Tuesday, November 18, 2014

Five Ways to Ensure Holiday Happiness

          The holidays are just around the corner, and I don't think it's ever too early to remind yourself that you can shape the overall outcome of these days. Don't you want to look back in early January and feel good about how you handled yourself? I do, so I'll share some things that have benefited me.

1.
Make it Work for You

          If you hate decorating, don’t. You can always appreciate the gala trees, bright lights and larger-than-life ornaments at Macy’s or cozier and homier decorations at friends’ homes. 

          If eating poorly during the holidays is a problem for you, compromise. Take it a day at a time and a party at a time and agree with yourself what you will and won’t consume. You don’t have to completely deprive yourself, but you don’t have to gain 10 lbs between Thanksgiving and New Year’s, like I’ve done before. 

          If you hate driving all over town to shop, don’t. Consider this year the beginning of your online foray into donations made in behalf of another or at least shopping and having the online retailer deliver the gifts directly to recipients.

2. Commit to No Distractions
          I do this one day a month all year ‘round but it’s particularly helpful during the hectic times of the holidays. On this day, I do my best to go completely without tech products: phone, computer, TV or any other electronic gadgets I falsely believe I can’t live without. Obviously, go for a non-work day when you can just relax, commune with nature, read an uplifting book or visit with family and friends.

3. Family - let it roll
          This is often the trickiest and most challenging factor during the holidays. My experience is that big gatherings don’t bring out the best in family members – there’s too much alcohol and too much past history to completely let go. So, what to do? I don’t have sure fire ways to deal with badly behaving family members, but what I do generally is just give up hope that things will be different and realize it’s just one or two days of the year. I also try to treat family like acquaintances that I would try to be polite to at the very least. Some people feel there is no solution to dealing with a dysfunctional family during the holidays, and they opt out entirely by spending their time by themselves, with spouses or friends. Remember, as harsh as it may sound, that IS an option.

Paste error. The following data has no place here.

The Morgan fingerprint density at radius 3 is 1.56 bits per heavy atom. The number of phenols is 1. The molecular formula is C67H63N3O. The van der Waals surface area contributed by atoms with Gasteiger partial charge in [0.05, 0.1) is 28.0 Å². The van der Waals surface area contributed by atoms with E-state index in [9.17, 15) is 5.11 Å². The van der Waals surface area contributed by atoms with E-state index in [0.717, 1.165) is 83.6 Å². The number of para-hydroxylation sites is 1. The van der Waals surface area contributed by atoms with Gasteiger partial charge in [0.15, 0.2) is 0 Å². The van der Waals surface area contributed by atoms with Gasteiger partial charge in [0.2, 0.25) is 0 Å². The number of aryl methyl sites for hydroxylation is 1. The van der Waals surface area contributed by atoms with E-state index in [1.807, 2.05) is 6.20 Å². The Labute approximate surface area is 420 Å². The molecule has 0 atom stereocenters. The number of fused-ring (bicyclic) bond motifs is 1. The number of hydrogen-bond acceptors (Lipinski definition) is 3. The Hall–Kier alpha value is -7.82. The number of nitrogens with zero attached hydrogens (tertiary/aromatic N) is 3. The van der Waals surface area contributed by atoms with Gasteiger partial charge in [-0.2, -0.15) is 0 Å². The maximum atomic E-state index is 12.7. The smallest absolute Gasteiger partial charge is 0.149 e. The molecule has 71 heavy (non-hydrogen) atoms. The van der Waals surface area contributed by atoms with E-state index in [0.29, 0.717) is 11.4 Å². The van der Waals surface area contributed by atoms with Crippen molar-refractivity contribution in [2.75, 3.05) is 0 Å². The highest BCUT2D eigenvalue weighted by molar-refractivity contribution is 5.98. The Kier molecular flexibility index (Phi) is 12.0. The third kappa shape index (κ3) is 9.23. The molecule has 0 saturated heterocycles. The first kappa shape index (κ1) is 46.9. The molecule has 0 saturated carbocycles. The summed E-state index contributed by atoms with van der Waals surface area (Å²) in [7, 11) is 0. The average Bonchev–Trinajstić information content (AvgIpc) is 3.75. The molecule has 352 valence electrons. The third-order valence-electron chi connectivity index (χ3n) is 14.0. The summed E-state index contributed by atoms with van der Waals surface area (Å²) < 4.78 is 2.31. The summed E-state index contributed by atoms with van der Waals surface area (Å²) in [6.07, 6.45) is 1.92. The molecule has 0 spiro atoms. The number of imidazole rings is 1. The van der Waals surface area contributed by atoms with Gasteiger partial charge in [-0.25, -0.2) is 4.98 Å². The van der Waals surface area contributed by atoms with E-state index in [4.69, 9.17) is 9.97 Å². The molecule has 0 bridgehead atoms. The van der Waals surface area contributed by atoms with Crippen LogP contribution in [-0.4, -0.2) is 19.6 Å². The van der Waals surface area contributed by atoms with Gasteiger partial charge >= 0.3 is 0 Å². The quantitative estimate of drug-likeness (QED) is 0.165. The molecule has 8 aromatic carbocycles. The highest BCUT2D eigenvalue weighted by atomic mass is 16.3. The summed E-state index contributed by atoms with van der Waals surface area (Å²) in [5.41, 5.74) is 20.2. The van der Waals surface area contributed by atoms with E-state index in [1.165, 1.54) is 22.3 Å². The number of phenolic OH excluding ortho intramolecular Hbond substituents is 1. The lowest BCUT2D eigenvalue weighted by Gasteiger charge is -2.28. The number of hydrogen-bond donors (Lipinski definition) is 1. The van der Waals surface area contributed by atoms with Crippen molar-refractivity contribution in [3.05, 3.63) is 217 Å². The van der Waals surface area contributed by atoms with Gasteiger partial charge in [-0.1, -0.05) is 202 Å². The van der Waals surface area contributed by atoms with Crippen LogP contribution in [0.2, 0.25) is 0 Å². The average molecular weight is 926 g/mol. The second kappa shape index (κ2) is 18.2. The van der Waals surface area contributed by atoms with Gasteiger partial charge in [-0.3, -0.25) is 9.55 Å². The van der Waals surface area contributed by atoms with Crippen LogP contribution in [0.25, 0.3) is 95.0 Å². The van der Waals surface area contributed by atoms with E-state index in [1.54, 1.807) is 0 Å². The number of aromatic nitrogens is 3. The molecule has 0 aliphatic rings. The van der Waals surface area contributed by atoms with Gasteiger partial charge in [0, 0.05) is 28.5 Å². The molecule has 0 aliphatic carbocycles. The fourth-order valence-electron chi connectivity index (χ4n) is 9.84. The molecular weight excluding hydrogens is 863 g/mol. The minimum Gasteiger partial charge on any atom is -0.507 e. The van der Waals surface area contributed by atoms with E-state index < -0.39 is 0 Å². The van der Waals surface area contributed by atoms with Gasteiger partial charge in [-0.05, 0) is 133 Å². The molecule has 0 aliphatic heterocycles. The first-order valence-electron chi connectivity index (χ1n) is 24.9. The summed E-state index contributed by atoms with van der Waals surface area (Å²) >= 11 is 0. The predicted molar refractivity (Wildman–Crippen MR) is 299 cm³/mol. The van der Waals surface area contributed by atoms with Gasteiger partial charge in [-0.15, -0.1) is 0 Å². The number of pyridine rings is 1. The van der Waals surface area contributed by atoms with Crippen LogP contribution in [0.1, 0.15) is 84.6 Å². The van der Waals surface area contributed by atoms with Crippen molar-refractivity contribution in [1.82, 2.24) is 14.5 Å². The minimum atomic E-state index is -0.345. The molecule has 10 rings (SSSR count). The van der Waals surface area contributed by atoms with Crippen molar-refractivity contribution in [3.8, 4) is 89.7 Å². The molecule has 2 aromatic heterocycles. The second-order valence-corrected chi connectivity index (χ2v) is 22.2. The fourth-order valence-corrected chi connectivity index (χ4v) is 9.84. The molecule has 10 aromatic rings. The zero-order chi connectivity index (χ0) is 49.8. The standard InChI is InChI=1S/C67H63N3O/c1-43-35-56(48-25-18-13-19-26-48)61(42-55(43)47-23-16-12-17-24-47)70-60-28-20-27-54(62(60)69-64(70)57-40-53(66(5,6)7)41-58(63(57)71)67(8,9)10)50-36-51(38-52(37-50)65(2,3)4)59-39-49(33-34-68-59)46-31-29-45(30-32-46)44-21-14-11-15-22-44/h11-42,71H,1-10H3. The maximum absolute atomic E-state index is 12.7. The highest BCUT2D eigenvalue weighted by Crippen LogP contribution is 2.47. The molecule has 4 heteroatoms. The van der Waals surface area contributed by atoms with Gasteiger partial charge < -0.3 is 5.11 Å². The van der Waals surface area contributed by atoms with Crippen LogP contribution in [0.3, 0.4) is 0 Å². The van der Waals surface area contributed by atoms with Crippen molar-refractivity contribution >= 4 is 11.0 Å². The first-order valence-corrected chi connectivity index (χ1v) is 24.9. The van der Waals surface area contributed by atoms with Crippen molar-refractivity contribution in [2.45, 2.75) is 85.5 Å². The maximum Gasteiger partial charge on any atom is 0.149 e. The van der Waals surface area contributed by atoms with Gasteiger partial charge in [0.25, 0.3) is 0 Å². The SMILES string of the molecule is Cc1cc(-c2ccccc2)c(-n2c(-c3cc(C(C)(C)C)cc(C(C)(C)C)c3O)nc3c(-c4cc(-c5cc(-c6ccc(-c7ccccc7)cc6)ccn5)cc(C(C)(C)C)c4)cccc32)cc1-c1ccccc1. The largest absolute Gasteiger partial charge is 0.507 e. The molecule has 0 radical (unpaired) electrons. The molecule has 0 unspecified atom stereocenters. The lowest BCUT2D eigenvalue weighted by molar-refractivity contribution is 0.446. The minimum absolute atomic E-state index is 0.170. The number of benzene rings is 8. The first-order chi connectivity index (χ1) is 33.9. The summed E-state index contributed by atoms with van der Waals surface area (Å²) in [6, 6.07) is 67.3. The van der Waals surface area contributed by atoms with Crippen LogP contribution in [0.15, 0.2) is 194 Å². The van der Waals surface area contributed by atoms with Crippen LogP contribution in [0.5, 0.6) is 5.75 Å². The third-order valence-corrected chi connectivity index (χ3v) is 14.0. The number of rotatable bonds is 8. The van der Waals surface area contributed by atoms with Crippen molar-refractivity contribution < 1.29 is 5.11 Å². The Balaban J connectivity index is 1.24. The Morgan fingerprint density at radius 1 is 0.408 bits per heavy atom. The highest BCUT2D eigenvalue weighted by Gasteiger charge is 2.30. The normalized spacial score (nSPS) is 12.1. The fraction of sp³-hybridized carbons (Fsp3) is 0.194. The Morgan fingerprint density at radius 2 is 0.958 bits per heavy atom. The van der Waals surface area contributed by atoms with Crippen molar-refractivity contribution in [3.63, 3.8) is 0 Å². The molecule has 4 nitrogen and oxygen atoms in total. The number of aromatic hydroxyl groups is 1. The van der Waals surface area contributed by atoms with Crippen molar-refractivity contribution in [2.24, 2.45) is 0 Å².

4. Set Your Boundaries
          Way before the holidays, begin to clearly identify for yourself what you will and will not do. If you hate making that gooey, sugar-laden pecan pie that everyone else loves, be prepared to say “no.” If you hate over-extending your budget, just spend what you can -- without explanation. If you hate sitting on your tush watching football after a huge feast, go for a walk or leave the party altogether. 

5. Breathe
          Don’t let anyone steal your pleasure during this joyous time of year. Remember you have choices about what you will and will not do.  Spend your time, money and energy on what you enjoy doing and ... breathe.

Tuesday, November 11, 2014

Is There a Labyrinth to Your Longevity?



          Who is the oldest person you know? What are they like? Are they cranky and scrooge-like or upbeat, active and pretty optimistic? In spite of the fact you don’t have to live your life perfectly to live a long life, I believe your attitudes, beliefs, moods and overall personality have an impact on longevity. I started thinking about this in terms of myself and my friends and I came up with some interesting observations.

          We all know people who are either excessively younger or older than their years. Do their general moods and personalities differ from those of other people? It goes without saying, if you’ve been overweight and/or smoked or been stressed most of your life, your longevity will significantly be affected as you age. In addition, several studies going back to the 1920’s show that other non-lifestyle factors may significantly affect how long some people live. See if you agree that the following four traits can lengthen the lives of older people.


Socialization
          Spending a chunk of time with others, which includes positive emotions, loving feelings and stimulating interactions, and reduces negative feelings of isolation, can reduce stress, inflammation and cardiovascular disease. Belonging to a book club or meeting friends for lunch or to play cards, for instance, brings meaning into our lives, especially after retirement.


Optimism 
          The statistical jury is still out on the value of a positive, upbeat life. While most researchers say, yes, definitely it helps to not sweat the small stuff and approach life optimistically, there are other studies that say a lifetime of optimism leads to a more cavalier approach to the evils of excess (drinking, smoking) and a shunning of medications and proper exercise.